February 6, 2012. Bedroom. CWE 127

My bedroom suit was the color of old, rotting lemons found at the bottom the fridge. A pale yellow fading into a sickly gray. It was the color of sticky tack rolled between a child’s dirty palms. The dirty off white was speckled with light khaki freckles, and a pale, watermarked green ran in the grooves of the furniture. The wood was soft. I could have easily left teethmarks had I bitten a drawer. I should have bitten the drawers. I should have left half moons of teethmarks along the hem of each drawer. It would have been a testament. A long, low bureau held up a big mirror. The mirror rocked when I wiped it with windex and a torn undershirt. It could have fallen and broken easily. I should have broken the mirror. Let’s pretend I broke the mirror. I broke the mirror while I was cleaning it on a Saturday morning. A good ten thousand silver splinters of glass skated along the wooden floor and spun into all four corners of the room. The crash was spectacular. Everyone in the house startled. We were the most excellent startlers. No one came running. Good startlers we were, not good runners. We were retreaters. We retreated. The mirror crashed. Magnificently. Everyone retreated. I pierced each shard into my limbs and along my vertebra. I walked through the house like a grand porcupine, catching the light and reflecting it, shards shining and rippling in waves when I drew my limbs through air oiled with the grease of kielbasa and the stink of sauerkraut. In the weeks that followed, my mom got around to pulling the glass needles from my pink skin with tweezers. Each follicle quickly sprouted an infection. My poor mother was horrified and cried into a red and white handkerchief. How had this happened? Where did this infection come from? Why wasn’t my body fighting it? I swelled up hot and fat, like a pork sausage blistering in a frying pan and splitting the casing until it rolled back. My skin was tight and red. I threw off heat. I wobbled down hallways and bumped into walls, rolling down the steps on my side, swollen and burning with infection.

I had a rocking chair. And I rocked in it for hours and hours, at least three hours a day. Sometimes longer. The curved rockers banged against the hardwood floors, and I packed flannel nightgowns under them to muffle the sound. I tranced myself every single day until I left for college.

A collection of dolls from different countries was arranged on top of a tall bureau. Each week, I laid the dolls on my bed and pulled the lace runner from the bureau. Dust settled into the holes of the lace and left a pattern that spread across the bureau top when the sun came in the windows at the right angle. A plastic Amish woman stood in a purple dress and a black apron and bonnet. Her eyes were blue, and long, stiff lashes curled above them. When I took off her bonnet, she had only bangs sewn into her plastic scalp. The follicles and the bristly hair looked like stitches. Her head looked painful, and I felt cheated that she had only bangs. It was a cheap trick. A tin merry go round tripped around in rickety circles. The horses were cut from pressed tin, and they had sharp edges. The merry go round was bronze and looked like it had been turned in an oil slick. Colors caught the light. Sharp, stiff flags stood on the canopy. It was a cheap toy. It wobbled in pieces when I turned it, and it creaked out an arthritic song. I mistook it for a fragile, expensive piece. A small tea set in brown and tan, with a wheat pattern on each piece. A statue of Mary. She was cheap, too. A million were made from her mold. Her blue robes adorned a million of her. Each May, I picked rose petals and laid them at her feet alongside of the snakes that curled around her ankles. A Native American woman with an orange face. Black hair. A green skirt and an embroidered vest not much bigger than a thimble.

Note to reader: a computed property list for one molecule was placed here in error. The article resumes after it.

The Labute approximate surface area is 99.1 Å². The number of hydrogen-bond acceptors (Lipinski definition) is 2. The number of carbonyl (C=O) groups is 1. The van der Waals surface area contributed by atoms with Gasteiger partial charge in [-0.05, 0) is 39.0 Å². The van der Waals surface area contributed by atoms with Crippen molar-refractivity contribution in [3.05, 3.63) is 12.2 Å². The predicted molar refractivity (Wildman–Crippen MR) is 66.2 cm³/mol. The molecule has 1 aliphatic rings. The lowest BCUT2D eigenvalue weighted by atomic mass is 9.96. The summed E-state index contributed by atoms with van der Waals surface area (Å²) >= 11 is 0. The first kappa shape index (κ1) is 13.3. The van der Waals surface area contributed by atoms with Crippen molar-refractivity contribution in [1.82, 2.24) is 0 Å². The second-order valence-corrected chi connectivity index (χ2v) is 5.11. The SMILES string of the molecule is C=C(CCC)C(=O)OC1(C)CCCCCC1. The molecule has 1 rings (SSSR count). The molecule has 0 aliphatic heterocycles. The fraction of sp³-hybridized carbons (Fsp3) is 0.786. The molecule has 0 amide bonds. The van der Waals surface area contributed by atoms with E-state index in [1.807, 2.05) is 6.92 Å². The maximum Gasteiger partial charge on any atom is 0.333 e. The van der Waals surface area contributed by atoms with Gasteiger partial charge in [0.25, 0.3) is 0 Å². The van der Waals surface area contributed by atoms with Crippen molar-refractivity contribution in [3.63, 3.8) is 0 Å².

TBC

Beside my bed was a low trunk…

Under my bed were slats…

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One thought on “February 6, 2012. Bedroom. CWE 127

  1. favorite parts:
    “I should have broken the mirror. Let’s pretend I broke it.”
    “The crash was spectacular. Everyone in the house startled. We were the most excellent startlers. No one came running. Good startlers we were, not good runners. We were retreaters. We retreated. The mirror crashed. Magnificently. Everyone retreated.”
    ” I walked through the house like a grand porcupine, catching the light and reflecting it, shards shining and rippling in waves when I drew my limbs through air that leaked with the grease of kielbasa and the stink of sauerkraut.”
    ” I felt cheated that she had only bangs. It was a cheap trick.”
    “I tranced myself every single day until I left for college.”

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